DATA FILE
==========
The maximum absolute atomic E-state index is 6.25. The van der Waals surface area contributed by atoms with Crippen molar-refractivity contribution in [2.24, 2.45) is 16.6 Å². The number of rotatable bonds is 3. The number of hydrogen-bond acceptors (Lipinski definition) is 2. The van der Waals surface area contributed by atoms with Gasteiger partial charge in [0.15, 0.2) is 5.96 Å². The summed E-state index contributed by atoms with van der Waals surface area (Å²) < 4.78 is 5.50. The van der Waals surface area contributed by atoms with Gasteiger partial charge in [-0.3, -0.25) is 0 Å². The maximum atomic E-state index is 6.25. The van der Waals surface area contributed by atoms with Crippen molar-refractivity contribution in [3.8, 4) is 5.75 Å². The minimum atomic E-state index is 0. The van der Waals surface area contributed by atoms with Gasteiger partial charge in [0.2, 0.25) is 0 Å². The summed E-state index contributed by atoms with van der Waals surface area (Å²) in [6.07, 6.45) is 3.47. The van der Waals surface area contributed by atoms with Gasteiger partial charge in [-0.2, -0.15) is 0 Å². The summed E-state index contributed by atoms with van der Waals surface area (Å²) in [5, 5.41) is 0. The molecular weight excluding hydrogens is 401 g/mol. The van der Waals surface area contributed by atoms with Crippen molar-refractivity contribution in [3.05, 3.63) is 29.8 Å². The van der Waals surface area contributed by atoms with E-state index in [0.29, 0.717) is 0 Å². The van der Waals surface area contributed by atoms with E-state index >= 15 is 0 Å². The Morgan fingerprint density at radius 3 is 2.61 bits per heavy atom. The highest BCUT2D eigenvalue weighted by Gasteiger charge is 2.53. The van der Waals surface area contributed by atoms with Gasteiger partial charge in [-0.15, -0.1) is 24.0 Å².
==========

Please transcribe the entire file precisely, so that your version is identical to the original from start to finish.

The maximum absolute atomic E-state index is 6.25. The van der Waals surface area contributed by atoms with Crippen molar-refractivity contribution in [2.24, 2.45) is 16.6 Å². The number of rotatable bonds is 3. The number of hydrogen-bond acceptors (Lipinski definition) is 2. The van der Waals surface area contributed by atoms with Gasteiger partial charge in [0.15, 0.2) is 5.96 Å². The summed E-state index contributed by atoms with van der Waals surface area (Å²) < 4.78 is 5.50. The van der Waals surface area contributed by atoms with Gasteiger partial charge in [-0.3, -0.25) is 0 Å². The maximum atomic E-state index is 6.25. The van der Waals surface area contributed by atoms with Crippen molar-refractivity contribution in [3.8, 4) is 5.75 Å². The minimum atomic E-state index is 0. The van der Waals surface area contributed by atoms with Gasteiger partial charge in [0.2, 0.25) is 0 Å². The summed E-state index contributed by atoms with van der Waals surface area (Å²) in [6.07, 6.45) is 3.47. The van der Waals surface area contributed by atoms with Gasteiger partial charge in [-0.2, -0.15) is 0 Å². The summed E-state index contributed by atoms with van der Waals surface area (Å²) in [5, 5.41) is 0. The molecular weight excluding hydrogens is 401 g/mol. The van der Waals surface area contributed by atoms with Crippen molar-refractivity contribution in [3.05, 3.63) is 29.8 Å². The van der Waals surface area contributed by atoms with E-state index in [0.29, 0.717) is 0 Å². The van der Waals surface area contributed by atoms with E-state index >= 15 is 0 Å². The Morgan fingerprint density at radius 3 is 2.61 bits per heavy atom. The highest BCUT2D eigenvalue weighted by Gasteiger charge is 2.53. The van der Waals surface area contributed by atoms with Gasteiger partial charge in [-0.15, -0.1) is 24.0 Å².